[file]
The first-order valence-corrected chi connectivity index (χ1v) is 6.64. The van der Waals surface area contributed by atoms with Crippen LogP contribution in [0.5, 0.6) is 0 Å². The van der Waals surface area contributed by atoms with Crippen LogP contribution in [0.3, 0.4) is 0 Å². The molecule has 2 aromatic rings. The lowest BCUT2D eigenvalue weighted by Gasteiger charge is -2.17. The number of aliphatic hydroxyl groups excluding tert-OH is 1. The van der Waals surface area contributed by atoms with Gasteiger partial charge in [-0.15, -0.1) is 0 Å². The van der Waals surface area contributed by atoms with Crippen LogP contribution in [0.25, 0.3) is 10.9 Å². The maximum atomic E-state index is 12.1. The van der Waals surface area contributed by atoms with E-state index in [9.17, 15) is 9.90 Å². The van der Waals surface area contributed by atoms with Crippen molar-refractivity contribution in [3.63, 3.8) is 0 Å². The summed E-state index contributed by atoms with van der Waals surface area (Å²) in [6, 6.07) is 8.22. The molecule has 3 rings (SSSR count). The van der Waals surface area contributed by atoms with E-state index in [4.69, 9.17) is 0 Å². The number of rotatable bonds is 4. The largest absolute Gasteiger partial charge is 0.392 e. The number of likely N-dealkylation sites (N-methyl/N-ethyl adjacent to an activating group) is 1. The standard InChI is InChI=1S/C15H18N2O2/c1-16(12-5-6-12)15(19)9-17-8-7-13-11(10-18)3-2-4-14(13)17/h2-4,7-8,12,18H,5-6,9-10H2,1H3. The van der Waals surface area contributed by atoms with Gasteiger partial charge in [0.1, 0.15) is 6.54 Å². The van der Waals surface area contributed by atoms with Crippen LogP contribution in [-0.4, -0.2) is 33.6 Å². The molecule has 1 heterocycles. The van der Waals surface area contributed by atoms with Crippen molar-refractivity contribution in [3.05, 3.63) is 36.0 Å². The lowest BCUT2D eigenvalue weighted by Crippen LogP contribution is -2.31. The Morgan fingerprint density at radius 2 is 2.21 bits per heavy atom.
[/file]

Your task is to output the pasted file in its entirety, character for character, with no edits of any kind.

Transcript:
The first-order valence-corrected chi connectivity index (χ1v) is 6.64. The van der Waals surface area contributed by atoms with Crippen LogP contribution in [0.5, 0.6) is 0 Å². The van der Waals surface area contributed by atoms with Crippen LogP contribution in [0.3, 0.4) is 0 Å². The molecule has 2 aromatic rings. The lowest BCUT2D eigenvalue weighted by Gasteiger charge is -2.17. The number of aliphatic hydroxyl groups excluding tert-OH is 1. The van der Waals surface area contributed by atoms with Gasteiger partial charge in [-0.15, -0.1) is 0 Å². The van der Waals surface area contributed by atoms with Crippen LogP contribution in [0.25, 0.3) is 10.9 Å². The maximum atomic E-state index is 12.1. The van der Waals surface area contributed by atoms with E-state index in [9.17, 15) is 9.90 Å². The van der Waals surface area contributed by atoms with Crippen molar-refractivity contribution in [3.63, 3.8) is 0 Å². The summed E-state index contributed by atoms with van der Waals surface area (Å²) in [6, 6.07) is 8.22. The molecule has 3 rings (SSSR count). The van der Waals surface area contributed by atoms with E-state index in [4.69, 9.17) is 0 Å². The number of rotatable bonds is 4. The largest absolute Gasteiger partial charge is 0.392 e. The number of likely N-dealkylation sites (N-methyl/N-ethyl adjacent to an activating group) is 1. The standard InChI is InChI=1S/C15H18N2O2/c1-16(12-5-6-12)15(19)9-17-8-7-13-11(10-18)3-2-4-14(13)17/h2-4,7-8,12,18H,5-6,9-10H2,1H3. The van der Waals surface area contributed by atoms with Gasteiger partial charge in [0.1, 0.15) is 6.54 Å². The van der Waals surface area contributed by atoms with Crippen LogP contribution in [-0.4, -0.2) is 33.6 Å². The molecule has 1 heterocycles. The van der Waals surface area contributed by atoms with Crippen molar-refractivity contribution in [3.05, 3.63) is 36.0 Å². The lowest BCUT2D eigenvalue weighted by Crippen LogP contribution is -2.31. The Morgan fingerprint density at radius 2 is 2.21 bits per heavy atom.